While filming The Terminator (1984), James Cameron wrote 90 pages for Aliens. Although the script wasn’t finished, 20th Century Fox was impressed and told him that if The Terminator was a success, he would be able to direct Aliens. Following the success of The Terminator, which helped establish James Cameron as a major action director, Fox greenlit the project for a sequel to Alien.
Many fans of the original were less satisfied with the change in direction from science fiction to more action-packed combat. Cameron was enticed by the opportunity to create a new world and opted not to follow the same formula as Alien, but to create a worthy combat sequel focusing “more on terror, less on horror”.
Cameron drew inspiration for the Aliens story from the Vietnam War, a situation in which a technologically superior force was mired in a hostile foreign environment. The attitude of the space marines are portrayed as cocky and confident of their inevitable victory, but when they find themselves facing a less technologically advanced but more determined enemy, the outcome is not what they expect.
There’s a lot of meat to chew on with this sequel, but the third and fourth installments fail to live up to the legacy of the first two films. Not only did they fail, but even director David Fincher has washed his hands clean of the mess of Alien³ . I’m not opposed to Alien³ nor Alien Resurrection; I think they’re both terrifying to a degree, but they just fell really flat. Alien³ and Resurrection have some of the best art direction and camera angles of the four movies. Fincher also brings back the ‘less is more’ terror tactic that Ridley Scott used in the original Alien. By showing less throughout the majority of the film, it created a greater sense of urgency and unease of what’s around the next corner. Fincher’s famously lauded low shot angles created to generate movement as the alien also brought a new visual experience to film that the previous films had never explored.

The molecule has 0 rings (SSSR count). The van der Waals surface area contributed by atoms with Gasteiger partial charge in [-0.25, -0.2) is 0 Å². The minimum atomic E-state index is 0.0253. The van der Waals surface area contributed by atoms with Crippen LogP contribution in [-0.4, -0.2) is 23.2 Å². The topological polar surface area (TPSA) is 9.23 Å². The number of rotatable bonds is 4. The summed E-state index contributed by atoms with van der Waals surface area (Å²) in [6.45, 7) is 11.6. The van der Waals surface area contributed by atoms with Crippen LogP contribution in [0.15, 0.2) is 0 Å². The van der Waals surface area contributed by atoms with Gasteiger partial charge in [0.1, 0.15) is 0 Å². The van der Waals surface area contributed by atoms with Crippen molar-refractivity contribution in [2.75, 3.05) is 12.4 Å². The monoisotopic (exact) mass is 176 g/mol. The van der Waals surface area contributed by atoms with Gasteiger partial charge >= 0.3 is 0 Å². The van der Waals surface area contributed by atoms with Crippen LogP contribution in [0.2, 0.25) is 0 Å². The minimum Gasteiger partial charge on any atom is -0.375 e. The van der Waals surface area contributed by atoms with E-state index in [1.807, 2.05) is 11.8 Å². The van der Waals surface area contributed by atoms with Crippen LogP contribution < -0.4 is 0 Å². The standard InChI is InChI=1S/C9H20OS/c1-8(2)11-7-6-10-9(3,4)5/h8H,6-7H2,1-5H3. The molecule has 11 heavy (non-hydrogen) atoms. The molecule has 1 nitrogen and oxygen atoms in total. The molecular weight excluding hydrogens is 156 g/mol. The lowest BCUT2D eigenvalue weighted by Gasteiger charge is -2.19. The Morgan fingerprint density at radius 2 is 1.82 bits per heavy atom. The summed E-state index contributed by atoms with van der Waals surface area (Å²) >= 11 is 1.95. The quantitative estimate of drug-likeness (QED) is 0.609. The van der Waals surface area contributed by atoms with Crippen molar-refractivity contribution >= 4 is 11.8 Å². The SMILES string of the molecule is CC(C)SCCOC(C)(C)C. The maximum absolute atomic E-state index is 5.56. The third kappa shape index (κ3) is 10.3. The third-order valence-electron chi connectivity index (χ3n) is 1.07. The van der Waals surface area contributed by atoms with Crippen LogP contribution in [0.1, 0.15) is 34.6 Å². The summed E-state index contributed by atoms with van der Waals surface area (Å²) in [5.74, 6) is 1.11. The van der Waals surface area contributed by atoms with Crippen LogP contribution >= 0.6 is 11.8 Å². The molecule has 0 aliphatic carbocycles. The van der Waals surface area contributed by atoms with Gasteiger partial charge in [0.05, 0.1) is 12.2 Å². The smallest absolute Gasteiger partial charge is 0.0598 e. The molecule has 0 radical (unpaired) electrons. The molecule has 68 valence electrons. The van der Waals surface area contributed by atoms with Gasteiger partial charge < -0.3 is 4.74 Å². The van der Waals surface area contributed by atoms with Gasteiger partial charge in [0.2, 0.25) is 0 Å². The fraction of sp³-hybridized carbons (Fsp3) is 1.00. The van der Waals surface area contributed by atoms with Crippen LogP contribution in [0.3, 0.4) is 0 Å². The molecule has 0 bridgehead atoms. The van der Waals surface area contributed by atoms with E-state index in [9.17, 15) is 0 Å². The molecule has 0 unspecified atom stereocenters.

And then Ridley Scott decided to keep the spirit alive with the preboot Prometheus, which I found even weaker than Alien³ and Alien Resurrection. Yes, I’ll watch Alien³ again before I watch Prometheus.
“With Prometheus, we have no cat, nor any kid (save for a calamari looking afterbirth thing). We have a slew of crew members that have little personality, so that when they do make a genuine sacrifice (staying with the Captain on ship, say) we really don’t particularly care. We have an old man that shows up towards the end in one of the several awkward plot twists that is meant to be pulling the strings, but when he finally meets his own violent demise there’s no sense of either loss or catharsis.
One of the critical elements that gave the crew of Alien such rich character was the deceptively effortless crosstalking, a form of banter that characterized Altmaneseque filmmaking of the 70s. In Prometheus every line seems either expositional or disposable, and there’s little chemistry between our heroes as they seem to talk past one another. More troubling, in attempting to graft higher themes and ideals (read: philosophical concepts), the film oversteps its reach dramatically. If it’s to be taken as a serious examination of the origin of human life, then its preposterous missteps and clunky dialogue mask this goal. If this is a monster movie simply using these elements to fool an audience into seeing something more sophisticated than it really is, well, it failed on that count as well. By making explicit these concepts, Prometheus becomes actually less satisfying intellectually than Alien.” via Twitch
I’m not here to say that Prometheus is entirely unnecessary; many fans of the franchise actually like the film, myself not included. It’s not completely lacking, but it feels half-baked in the details. Sigourney Weaver has claimed that if the Alien franchise was rebooted, they would have to do it without Ellen Ripley. Now 20 years later, she’s agreeing to put the space suit back on and battle the monster of our nightmares. I have faith that Weaver is critical enough to wait around this long for something worth revisiting.